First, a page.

• Business Design
  • /
  • Product Design
  • /
  • User Research
  • Brand Voice Development
  • Content Management System (CMS) Development
  • Content Strategy
  • Front-end Development
  • Mobile Strategy
  • Persona Development
  • Platform Development
  • Responsive Design
  • User Experience Design
  • UX/UI Design
  • Web App Development

Chobani Home is an enterprise social platform built for the unique needs of the world’s number one Greek yogurt.

As Chobani’s digital agency of record, we provided solutions for a wide variety of business challenges. In 2012, we embarked on our biggest challenge yet: helping the brand maintain its culture of friendliness and transparency as it quickly grew from a startup to nearly 3,000 employees.

A brand is defined by the sum of its interactions, and that includes interactions for customers and employees. This meant the project had functional and cultural goals—the product needed to feel as unique as the yogurt itself. Off-the-shelf software intended to be everything to everyone would not work, so we infused the brand’s culture into every element of Chobani Home.

Just a few years ago, Chobani was a small yogurt startup. Back in those days, founder Hamdi Ulukaya would often spend time at the upstate New York factory, working on the floor and offering words of inspiration to his small but dedicated team. It was easy—his office was right there. Since then, the company has grown into a billion-dollar organization with employees on three continents. They were proud to see the world enjoying their yogurt, but they missed the informal, open communication of the old days.


We knew how much Hamdi wanted to avoid the trap of bland, uninspiring communication many growing companies fall into. We also know a thing or two about maintaining connections in the workplace, so Chobani asked us for help.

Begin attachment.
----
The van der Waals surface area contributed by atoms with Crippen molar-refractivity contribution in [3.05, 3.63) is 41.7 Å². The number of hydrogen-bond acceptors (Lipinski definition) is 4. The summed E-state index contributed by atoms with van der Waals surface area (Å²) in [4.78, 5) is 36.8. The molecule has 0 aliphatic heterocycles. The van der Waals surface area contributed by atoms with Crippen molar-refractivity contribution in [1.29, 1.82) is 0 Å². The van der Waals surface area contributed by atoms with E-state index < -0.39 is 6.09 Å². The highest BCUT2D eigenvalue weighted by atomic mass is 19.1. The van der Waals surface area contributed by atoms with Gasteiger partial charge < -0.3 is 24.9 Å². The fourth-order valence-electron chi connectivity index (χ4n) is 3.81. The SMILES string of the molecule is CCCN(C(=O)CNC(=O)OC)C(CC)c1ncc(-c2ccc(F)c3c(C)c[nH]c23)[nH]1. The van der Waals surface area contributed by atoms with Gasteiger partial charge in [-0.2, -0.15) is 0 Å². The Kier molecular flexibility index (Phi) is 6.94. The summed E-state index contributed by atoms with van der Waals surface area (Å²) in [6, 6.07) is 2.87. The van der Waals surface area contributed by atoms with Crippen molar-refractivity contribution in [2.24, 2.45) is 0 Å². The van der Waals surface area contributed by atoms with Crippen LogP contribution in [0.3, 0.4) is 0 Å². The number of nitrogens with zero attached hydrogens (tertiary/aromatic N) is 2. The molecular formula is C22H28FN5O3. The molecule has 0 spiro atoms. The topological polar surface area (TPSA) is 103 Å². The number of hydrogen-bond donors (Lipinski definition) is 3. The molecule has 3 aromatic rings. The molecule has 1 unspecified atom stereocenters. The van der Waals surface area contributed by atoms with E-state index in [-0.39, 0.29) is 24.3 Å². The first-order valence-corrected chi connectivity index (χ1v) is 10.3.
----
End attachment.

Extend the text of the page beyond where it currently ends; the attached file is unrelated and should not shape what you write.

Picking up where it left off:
Chobani Home was truly a cross-department project, including leaders from Chobani’s IT, HR, marketing and communications teams.

Home allows the entire workforce—from factory to board room—to collaborate and share essential information about the company.

We began by isolating three specific goals. First, we needed to give Chobani leadership an intimate, immediate way to communicate—with the whole company or a targeted few. Second, we needed to provide all Chobani employees with a personal tool for exploring their rapidly evolving company. Finally, we aimed to cut down on email and encourage real-time social communication across the entire workforce. The output was a one-of-a-kind platform allowing the entire workforce—from factory to board room—to connect, collaborate and share immediate, essential information about the company.

Here’s how we did it.

User research: Learn to behave like your audience

Eighty percent of Chobani employees don’t work at a desk. They’re on their feet in the factory, or in trucks transporting yogurt around the country, or in the lab developing new products and flavors. These were our users and we needed to learn everything about them; we couldn’t just rely on corner office “stakeholder interviews.”

We embedded a research team at the plant in Norwich, NY and distributed over 1,600 paper surveys to production teams around the world.

We embedded a research team at the plant in Norwich, NY and distributed over 1,600 physical surveys to production teams around the world. We reviewed onboarding materials and interviewed dozens of workers to map employee experiences. We were thrilled to learn how remarkably tech-savvy the Chobani workforce is. Most of them have smartphones and use social media every day. This directly influenced our decision to create a cutting-edge mobile platform.

Chobani_Home_005 Chobani_Home_003
Design workflow: Review prototypes, not comps

We know a cycle of flat design reviews can be a disaster in terms of both effectiveness and timing. For this project it made sense to forgo the comps and build an interactive prototype right out of the gate. Instead of time-consuming meetings and PSD revisions, we made constant updates to the prototype, and everyone felt more confident making decisions based on something they could use and not just observe. Our friends at Chobani had something they could test out on their own time and show to colleagues for validation.

For each cycle, we went from whiteboard to prototype in about three days.

Before touching any screens, we started by creating an interaction system and UI style guide. This gave an abstract sense of what the experience would feel like, including visual elements like colors, buttons and typography, as well as interaction patterns and design principles. Every decision was intentional, and having these elements established up front allowed us to quickly translate a new idea from sketch to prototype.